"Sale to rent back" schemes

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    "Sale to rent back" schemes

    This might sound like a bit of a silly question, but I am confused by what a few things mean.

    I have come across the terms. STRB, SRB and SARB now SRB and SARB I think mean the same thing, which is SALE AND RENT BACK. However, STRB seems to be talked about in the same context, what does it stand for?

    And can anyone point me in the right direction to a good property abbreviations and/or glossary list.

    many thanks.

    #2
    Originally posted by Mad Max View Post
    I have come across the terms. STRB, SRB and SARB now SRB and SARB I think mean the same thing, which is SALE AND RENT BACK. However, STRB seems to be talked about in the same context, what does it stand for?
    Sell To Rent Back, presumably?

    I don't think you'll find any "official" glossary of abbreviations - people just make these things up as they go along.

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      #3
      I did see a TV ad where they 'promised' you would be 'guaranteed' 10 years rent back if you sold to their company, but I don't know the details or how it would be enforced if the company went belly-up.

      Maybe Jeffrey would know the legalities of such a guarantee?

      Yet another example of how right George Orwell was about news-speak or as they call it now management-speak. To be in the know of whatever group, you have to learn the language or be marked out as an outsider, plus what a good way to hide lies, lies and more damn lies!

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        #4
        Originally posted by bagpuss View Post
        I did see a TV ad where they 'promised' you would be 'guaranteed' 10 years rent back if you sold to their company, but I don't know the details or how it would be enforced if the company went belly-up.

        Maybe Jeffrey would know the legalities of such a guarantee?
        They think, "Promises are mere advertising puffery and not legally binding; customers know and accept that."
        We think, "Promises can be legally binding. See Carlill v. Carbolic Smoke Ball Company (one of the first Contract Law cases that every first-year Law student learns and remembers)".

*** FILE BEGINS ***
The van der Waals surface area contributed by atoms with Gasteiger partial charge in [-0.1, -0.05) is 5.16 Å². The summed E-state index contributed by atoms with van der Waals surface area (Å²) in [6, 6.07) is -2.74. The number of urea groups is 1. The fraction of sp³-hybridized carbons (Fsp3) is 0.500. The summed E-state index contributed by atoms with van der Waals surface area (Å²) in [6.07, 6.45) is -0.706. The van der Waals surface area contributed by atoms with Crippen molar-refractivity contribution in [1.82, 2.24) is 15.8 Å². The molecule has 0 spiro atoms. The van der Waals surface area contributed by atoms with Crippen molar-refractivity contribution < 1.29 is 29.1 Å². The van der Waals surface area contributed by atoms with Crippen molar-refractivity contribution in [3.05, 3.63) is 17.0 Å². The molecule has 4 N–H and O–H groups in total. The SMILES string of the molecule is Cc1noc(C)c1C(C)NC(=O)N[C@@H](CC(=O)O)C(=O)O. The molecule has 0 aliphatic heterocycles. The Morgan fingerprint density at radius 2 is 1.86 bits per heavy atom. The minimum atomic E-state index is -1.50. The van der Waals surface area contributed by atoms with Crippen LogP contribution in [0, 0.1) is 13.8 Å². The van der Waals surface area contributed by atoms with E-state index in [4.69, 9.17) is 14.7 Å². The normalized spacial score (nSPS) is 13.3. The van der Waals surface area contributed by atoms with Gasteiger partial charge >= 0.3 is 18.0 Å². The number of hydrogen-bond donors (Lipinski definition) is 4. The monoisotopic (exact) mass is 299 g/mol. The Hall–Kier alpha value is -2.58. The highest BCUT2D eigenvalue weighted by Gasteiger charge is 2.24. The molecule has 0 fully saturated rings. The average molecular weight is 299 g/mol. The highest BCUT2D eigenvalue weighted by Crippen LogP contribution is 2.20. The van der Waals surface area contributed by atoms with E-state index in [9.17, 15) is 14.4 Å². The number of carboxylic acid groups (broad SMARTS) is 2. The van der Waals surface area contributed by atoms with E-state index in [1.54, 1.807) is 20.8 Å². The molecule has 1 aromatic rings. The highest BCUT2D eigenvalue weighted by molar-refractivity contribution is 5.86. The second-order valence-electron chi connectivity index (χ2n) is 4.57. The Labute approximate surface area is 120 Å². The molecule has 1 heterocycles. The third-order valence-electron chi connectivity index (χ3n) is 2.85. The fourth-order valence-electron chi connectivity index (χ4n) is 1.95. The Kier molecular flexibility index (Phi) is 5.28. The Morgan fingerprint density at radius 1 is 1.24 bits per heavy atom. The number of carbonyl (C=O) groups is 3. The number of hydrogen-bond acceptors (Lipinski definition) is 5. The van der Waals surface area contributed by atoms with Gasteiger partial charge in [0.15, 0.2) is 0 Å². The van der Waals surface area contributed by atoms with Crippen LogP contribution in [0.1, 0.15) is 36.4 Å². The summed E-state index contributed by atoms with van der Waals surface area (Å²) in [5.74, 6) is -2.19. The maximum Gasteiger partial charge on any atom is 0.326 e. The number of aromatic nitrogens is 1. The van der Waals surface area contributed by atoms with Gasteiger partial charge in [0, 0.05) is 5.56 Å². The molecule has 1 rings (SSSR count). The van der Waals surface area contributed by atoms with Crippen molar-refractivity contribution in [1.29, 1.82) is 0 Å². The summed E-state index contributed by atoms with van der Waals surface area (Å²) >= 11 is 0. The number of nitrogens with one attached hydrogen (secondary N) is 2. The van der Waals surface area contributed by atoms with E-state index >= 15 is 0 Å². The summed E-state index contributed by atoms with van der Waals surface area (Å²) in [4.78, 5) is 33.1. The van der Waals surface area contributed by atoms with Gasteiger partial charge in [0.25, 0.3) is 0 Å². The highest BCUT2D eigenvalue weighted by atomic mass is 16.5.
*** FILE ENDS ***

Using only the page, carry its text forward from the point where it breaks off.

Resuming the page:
JEFFREY SHAW, solicitor [and Topic Expert], Nether Edge Law*
        1. Public advice is believed accurate, but I accept no legal responsibility except to direct-paying private clients.
        2. Telephone advice: see http://www.landlordzone.co.uk/forums/showthread.php?t=34638.
        3. For paid advice about conveyancing/leaseholds/L&T, contact me* and become a private client.
        4. *- Contact info: click on my name (blue-highlight link).

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          #5
          But what if the company disappears, stops trading, goes into receivership??? What good are the guarantees then, Jeffrey?

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            #6
            Originally posted by bagpuss View Post
            But what if the company disappears, stops trading, goes into receivership??? What good are the guarantees then, Jeffrey?
            True. That's why I wouldn't recommend you to trust them! This has no bearing on legal validity, you realise.
            Really, the "ten-year rent back" must be treatable as saying that P will let V have ten rent-free years. Is that at all plausible?
            JEFFREY SHAW, solicitor [and Topic Expert], Nether Edge Law*
            1. Public advice is believed accurate, but I accept no legal responsibility except to direct-paying private clients.
            2. Telephone advice: see http://www.landlordzone.co.uk/forums/showthread.php?t=34638.
            3. For paid advice about conveyancing/leaseholds/L&T, contact me* and become a private client.
            4. *- Contact info: click on my name (blue-highlight link).

            Comment


              #7
              Originally posted by jeffrey View Post
              See Carlill v. Carbolic Smoke Ball Company (one of the first Contract Law cases that every first-year Law student learns and remembers)".
              Ah, good old Carlill v. Carbolic Smoke Ball Co [1893] 1 QB 265.

              Hang on, no wonder Jeffrey remembers it! He was a first year law student when that case was reported.
              Health Warning


              I try my best to be accurate, but please bear in mind that some posts are written in a matter of seconds and often cannot be edited later on.

              All information contained in my posts is given without any assumption of responsibility on my part. This means that if you rely on my advice but it turns out to be wrong and you suffer losses (of any kind) as a result, then you cannot sue me.

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                #8
                Originally posted by agent46 View Post
                Ah, good old Carlill v. Carbolic Smoke Ball Co [1893] 1 QB 265.

                Hang on, no wonder Jeffrey remembers it! He was a first year law student when that case was reported.
                It must be odd for a family surname to be remembered for ever after as the eponym of a famous conveyancing/contract/L&T/etc. civil court case: not just Carlill but also Donoghue/M'Callister/Stevenson (negligence); Rylands/Fletcher (nuisance); Street/Mountford (lease/licence).

                Sorry but no other cases come to mind. It's late, you know...
                JEFFREY SHAW, solicitor [and Topic Expert], Nether Edge Law*
                1. Public advice is believed accurate, but I accept no legal responsibility except to direct-paying private clients.
                2. Telephone advice: see http://www.landlordzone.co.uk/forums/showthread.php?t=34638.
                3. For paid advice about conveyancing/leaseholds/L&T, contact me* and become a private client.
                4. *- Contact info: click on my name (blue-highlight link).

                Comment


                  #9
                  Originally posted by jeffrey View Post